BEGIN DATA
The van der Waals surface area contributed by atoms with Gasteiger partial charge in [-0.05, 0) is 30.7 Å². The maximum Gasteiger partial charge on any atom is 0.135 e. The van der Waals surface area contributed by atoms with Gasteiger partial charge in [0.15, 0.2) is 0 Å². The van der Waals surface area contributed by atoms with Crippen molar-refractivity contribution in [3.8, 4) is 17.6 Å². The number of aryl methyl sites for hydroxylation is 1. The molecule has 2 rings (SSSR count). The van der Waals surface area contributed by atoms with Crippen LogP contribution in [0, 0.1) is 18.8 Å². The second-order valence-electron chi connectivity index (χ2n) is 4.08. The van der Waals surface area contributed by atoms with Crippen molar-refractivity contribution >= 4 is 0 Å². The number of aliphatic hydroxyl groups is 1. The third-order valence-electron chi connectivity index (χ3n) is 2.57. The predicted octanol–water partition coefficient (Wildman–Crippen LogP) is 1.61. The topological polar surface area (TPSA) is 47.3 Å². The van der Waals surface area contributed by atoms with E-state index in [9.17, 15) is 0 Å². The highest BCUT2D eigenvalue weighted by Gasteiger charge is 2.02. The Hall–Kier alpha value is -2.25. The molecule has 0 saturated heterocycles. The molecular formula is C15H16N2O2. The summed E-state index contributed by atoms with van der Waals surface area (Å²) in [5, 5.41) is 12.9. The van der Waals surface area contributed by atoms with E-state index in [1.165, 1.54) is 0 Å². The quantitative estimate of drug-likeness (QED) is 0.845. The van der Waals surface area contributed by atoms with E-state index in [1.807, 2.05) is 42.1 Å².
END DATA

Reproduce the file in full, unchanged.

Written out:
The van der Waals surface area contributed by atoms with Gasteiger partial charge in [-0.05, 0) is 30.7 Å². The maximum Gasteiger partial charge on any atom is 0.135 e. The van der Waals surface area contributed by atoms with Gasteiger partial charge in [0.15, 0.2) is 0 Å². The van der Waals surface area contributed by atoms with Crippen molar-refractivity contribution in [3.8, 4) is 17.6 Å². The number of aryl methyl sites for hydroxylation is 1. The molecule has 2 rings (SSSR count). The van der Waals surface area contributed by atoms with Crippen LogP contribution in [0, 0.1) is 18.8 Å². The second-order valence-electron chi connectivity index (χ2n) is 4.08. The van der Waals surface area contributed by atoms with Crippen molar-refractivity contribution >= 4 is 0 Å². The number of aliphatic hydroxyl groups is 1. The third-order valence-electron chi connectivity index (χ3n) is 2.57. The predicted octanol–water partition coefficient (Wildman–Crippen LogP) is 1.61. The topological polar surface area (TPSA) is 47.3 Å². The van der Waals surface area contributed by atoms with E-state index in [9.17, 15) is 0 Å². The highest BCUT2D eigenvalue weighted by Gasteiger charge is 2.02. The Hall–Kier alpha value is -2.25. The molecule has 0 saturated heterocycles. The molecular formula is C15H16N2O2. The summed E-state index contributed by atoms with van der Waals surface area (Å²) in [5, 5.41) is 12.9. The van der Waals surface area contributed by atoms with E-state index in [1.165, 1.54) is 0 Å². The quantitative estimate of drug-likeness (QED) is 0.845. The van der Waals surface area contributed by atoms with E-state index in [1.807, 2.05) is 42.1 Å².